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For the custard, you first start cooking the milk, vanilla, and egg yolks over low heat for a few minutes and add the whipping cream at the end. After chilling the mixture for two hours, you pour it in an ice cream maker which will simultaneously freeze the mixture while churning (to aerate it and avoid ice crystals to form). The result was so wonderful: the ice cream was rich and creamy, it tasted exactly like Häagen-Dazs! Can you imagine how impressed everyone would be when they find out that you whipped out a delicious traditional vanilla bean ice cream from scratch?! You will feel special, I’m telling you ;).

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Serve this ice cream with Fudgy Brownies, Chocolate Ganache, Apple Tart, or chunks of chewy Chocolate Chip Cookies… My mouth is watering while writing this post, so I’m going to jump right ahead with the ingredients and instructions.

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Ingredients: (from The Chocolate Bible)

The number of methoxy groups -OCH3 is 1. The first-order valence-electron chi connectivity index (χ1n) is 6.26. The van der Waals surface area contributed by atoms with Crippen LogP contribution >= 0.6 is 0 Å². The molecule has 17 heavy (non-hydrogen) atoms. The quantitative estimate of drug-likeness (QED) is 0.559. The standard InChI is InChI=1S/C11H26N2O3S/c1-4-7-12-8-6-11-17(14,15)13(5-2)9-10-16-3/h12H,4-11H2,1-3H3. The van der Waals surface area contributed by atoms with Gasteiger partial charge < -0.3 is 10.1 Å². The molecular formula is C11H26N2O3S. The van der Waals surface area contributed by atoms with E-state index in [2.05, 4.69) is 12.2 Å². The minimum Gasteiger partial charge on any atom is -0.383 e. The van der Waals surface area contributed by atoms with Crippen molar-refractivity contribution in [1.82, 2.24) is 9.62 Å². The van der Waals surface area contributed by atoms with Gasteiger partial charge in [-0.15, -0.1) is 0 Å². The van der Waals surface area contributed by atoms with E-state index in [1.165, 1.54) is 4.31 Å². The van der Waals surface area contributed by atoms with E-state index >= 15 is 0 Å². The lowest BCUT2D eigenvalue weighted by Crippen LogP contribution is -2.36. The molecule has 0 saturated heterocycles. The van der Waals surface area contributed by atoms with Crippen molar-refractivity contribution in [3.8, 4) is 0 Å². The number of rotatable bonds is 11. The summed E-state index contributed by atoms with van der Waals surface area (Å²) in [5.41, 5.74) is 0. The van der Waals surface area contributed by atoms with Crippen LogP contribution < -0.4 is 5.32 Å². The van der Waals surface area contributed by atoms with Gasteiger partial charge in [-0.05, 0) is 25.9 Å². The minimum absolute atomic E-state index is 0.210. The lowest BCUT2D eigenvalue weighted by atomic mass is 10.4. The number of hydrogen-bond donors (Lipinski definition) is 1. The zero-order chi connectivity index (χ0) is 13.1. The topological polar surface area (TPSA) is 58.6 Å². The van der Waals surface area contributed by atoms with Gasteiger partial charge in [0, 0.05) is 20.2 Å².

• 5 egg yolks
• 125 grams (½ cup+2 tablespoons) granulated sugar
• 500 ml (2 cups) milk
• 1 vanilla pod, split
• 50 ml (¼ cup) whipping cream

Instructions:
1. Beat the egg yolks and 60 grams (5 tablespoons) of the sugar until pale, yellow, and creamy.
2. Pour the milk into a saucepan; add the remaining sugar.
3. Scrape the seeds from the vanilla pod – using the point of a knife – into the milk. Add the pod in the saucepan and slowly bring it to the boil.
4. Whisk 1/3 of the hot mixture into the eggs and sugar mixture, stirring well to combine. Then pour this mixture into the remaining hot milk.
5. Stirring constantly with a wooden spoon, cook over low heat until the mixture is thickened and coats the back of the spoon. (~10 to 15 minutes. Do not allow to boil).
6. Stir in the whipping cream and remove from the heat immediately; strain into a bowl.
7. Stand a bowl in crushed ice and place in fridge for two hours until the mixture is cold.
8. Pour the mixture into an ice-cream maker and churn for 30 minutes.
9. Remove the ice cream from the machine and transfer it to the freezer before serving.

Homemade Peanut Butter

Peanut butter is good… Homemade peanut butter is delicious!